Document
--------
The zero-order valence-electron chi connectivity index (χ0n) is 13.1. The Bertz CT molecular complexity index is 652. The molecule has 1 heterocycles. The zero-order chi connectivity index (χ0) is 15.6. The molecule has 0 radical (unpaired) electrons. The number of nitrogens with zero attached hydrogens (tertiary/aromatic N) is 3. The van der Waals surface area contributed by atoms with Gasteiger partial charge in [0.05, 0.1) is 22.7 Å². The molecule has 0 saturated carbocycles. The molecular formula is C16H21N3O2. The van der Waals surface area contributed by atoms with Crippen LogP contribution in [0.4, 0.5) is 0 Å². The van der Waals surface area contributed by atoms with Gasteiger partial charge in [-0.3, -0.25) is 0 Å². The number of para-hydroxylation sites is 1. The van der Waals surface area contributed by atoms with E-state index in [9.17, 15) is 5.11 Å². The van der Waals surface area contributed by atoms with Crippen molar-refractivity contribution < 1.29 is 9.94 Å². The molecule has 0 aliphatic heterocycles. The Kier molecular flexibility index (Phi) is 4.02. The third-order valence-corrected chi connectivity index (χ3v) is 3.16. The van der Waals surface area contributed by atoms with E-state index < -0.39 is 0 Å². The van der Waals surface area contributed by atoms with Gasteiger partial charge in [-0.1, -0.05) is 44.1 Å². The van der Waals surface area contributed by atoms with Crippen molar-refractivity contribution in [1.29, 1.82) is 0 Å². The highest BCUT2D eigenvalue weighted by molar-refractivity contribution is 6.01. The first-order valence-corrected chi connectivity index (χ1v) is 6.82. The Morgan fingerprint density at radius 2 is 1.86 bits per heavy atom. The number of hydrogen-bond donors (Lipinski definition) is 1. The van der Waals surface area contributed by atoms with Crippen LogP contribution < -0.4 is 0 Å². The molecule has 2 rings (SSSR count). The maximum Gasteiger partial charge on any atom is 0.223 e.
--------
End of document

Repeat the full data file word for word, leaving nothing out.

The zero-order valence-electron chi connectivity index (χ0n) is 13.1. The Bertz CT molecular complexity index is 652. The molecule has 1 heterocycles. The zero-order chi connectivity index (χ0) is 15.6. The molecule has 0 radical (unpaired) electrons. The number of nitrogens with zero attached hydrogens (tertiary/aromatic N) is 3. The van der Waals surface area contributed by atoms with Gasteiger partial charge in [0.05, 0.1) is 22.7 Å². The molecule has 0 saturated carbocycles. The molecular formula is C16H21N3O2. The van der Waals surface area contributed by atoms with Crippen LogP contribution in [0.4, 0.5) is 0 Å². The van der Waals surface area contributed by atoms with Gasteiger partial charge in [-0.3, -0.25) is 0 Å². The number of para-hydroxylation sites is 1. The van der Waals surface area contributed by atoms with E-state index in [9.17, 15) is 5.11 Å². The van der Waals surface area contributed by atoms with Crippen molar-refractivity contribution < 1.29 is 9.94 Å². The molecule has 0 aliphatic heterocycles. The Kier molecular flexibility index (Phi) is 4.02. The third-order valence-corrected chi connectivity index (χ3v) is 3.16. The van der Waals surface area contributed by atoms with E-state index < -0.39 is 0 Å². The van der Waals surface area contributed by atoms with Gasteiger partial charge in [-0.1, -0.05) is 44.1 Å². The van der Waals surface area contributed by atoms with Crippen molar-refractivity contribution in [1.29, 1.82) is 0 Å². The highest BCUT2D eigenvalue weighted by molar-refractivity contribution is 6.01. The first-order valence-corrected chi connectivity index (χ1v) is 6.82. The Morgan fingerprint density at radius 2 is 1.86 bits per heavy atom. The number of hydrogen-bond donors (Lipinski definition) is 1. The van der Waals surface area contributed by atoms with Crippen LogP contribution < -0.4 is 0 Å². The molecule has 2 rings (SSSR count). The maximum Gasteiger partial charge on any atom is 0.223 e.